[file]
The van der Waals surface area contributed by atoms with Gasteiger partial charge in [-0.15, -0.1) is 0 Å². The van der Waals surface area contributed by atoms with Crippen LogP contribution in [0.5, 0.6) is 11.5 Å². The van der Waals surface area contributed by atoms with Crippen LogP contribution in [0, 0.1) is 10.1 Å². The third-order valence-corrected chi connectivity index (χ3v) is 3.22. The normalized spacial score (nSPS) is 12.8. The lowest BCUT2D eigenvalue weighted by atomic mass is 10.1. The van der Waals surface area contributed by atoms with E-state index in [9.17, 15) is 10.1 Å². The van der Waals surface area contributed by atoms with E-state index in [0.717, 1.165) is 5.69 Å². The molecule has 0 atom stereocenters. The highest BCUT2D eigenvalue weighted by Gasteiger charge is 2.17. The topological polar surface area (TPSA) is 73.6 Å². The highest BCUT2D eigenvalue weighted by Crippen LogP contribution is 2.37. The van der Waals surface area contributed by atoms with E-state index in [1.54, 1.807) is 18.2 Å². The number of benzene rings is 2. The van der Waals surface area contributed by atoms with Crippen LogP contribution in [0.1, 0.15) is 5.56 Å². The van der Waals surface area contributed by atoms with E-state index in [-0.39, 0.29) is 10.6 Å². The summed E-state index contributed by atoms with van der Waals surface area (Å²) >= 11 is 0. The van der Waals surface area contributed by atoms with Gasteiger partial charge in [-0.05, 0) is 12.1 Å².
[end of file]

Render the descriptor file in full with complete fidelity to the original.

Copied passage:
The van der Waals surface area contributed by atoms with Gasteiger partial charge in [-0.15, -0.1) is 0 Å². The van der Waals surface area contributed by atoms with Crippen LogP contribution in [0.5, 0.6) is 11.5 Å². The van der Waals surface area contributed by atoms with Crippen LogP contribution in [0, 0.1) is 10.1 Å². The third-order valence-corrected chi connectivity index (χ3v) is 3.22. The normalized spacial score (nSPS) is 12.8. The lowest BCUT2D eigenvalue weighted by atomic mass is 10.1. The van der Waals surface area contributed by atoms with E-state index in [9.17, 15) is 10.1 Å². The van der Waals surface area contributed by atoms with E-state index in [0.717, 1.165) is 5.69 Å². The molecule has 0 atom stereocenters. The highest BCUT2D eigenvalue weighted by Gasteiger charge is 2.17. The topological polar surface area (TPSA) is 73.6 Å². The highest BCUT2D eigenvalue weighted by Crippen LogP contribution is 2.37. The van der Waals surface area contributed by atoms with E-state index in [1.54, 1.807) is 18.2 Å². The number of benzene rings is 2. The van der Waals surface area contributed by atoms with Crippen LogP contribution in [0.1, 0.15) is 5.56 Å². The van der Waals surface area contributed by atoms with E-state index in [-0.39, 0.29) is 10.6 Å². The summed E-state index contributed by atoms with van der Waals surface area (Å²) >= 11 is 0. The van der Waals surface area contributed by atoms with Gasteiger partial charge in [-0.05, 0) is 12.1 Å².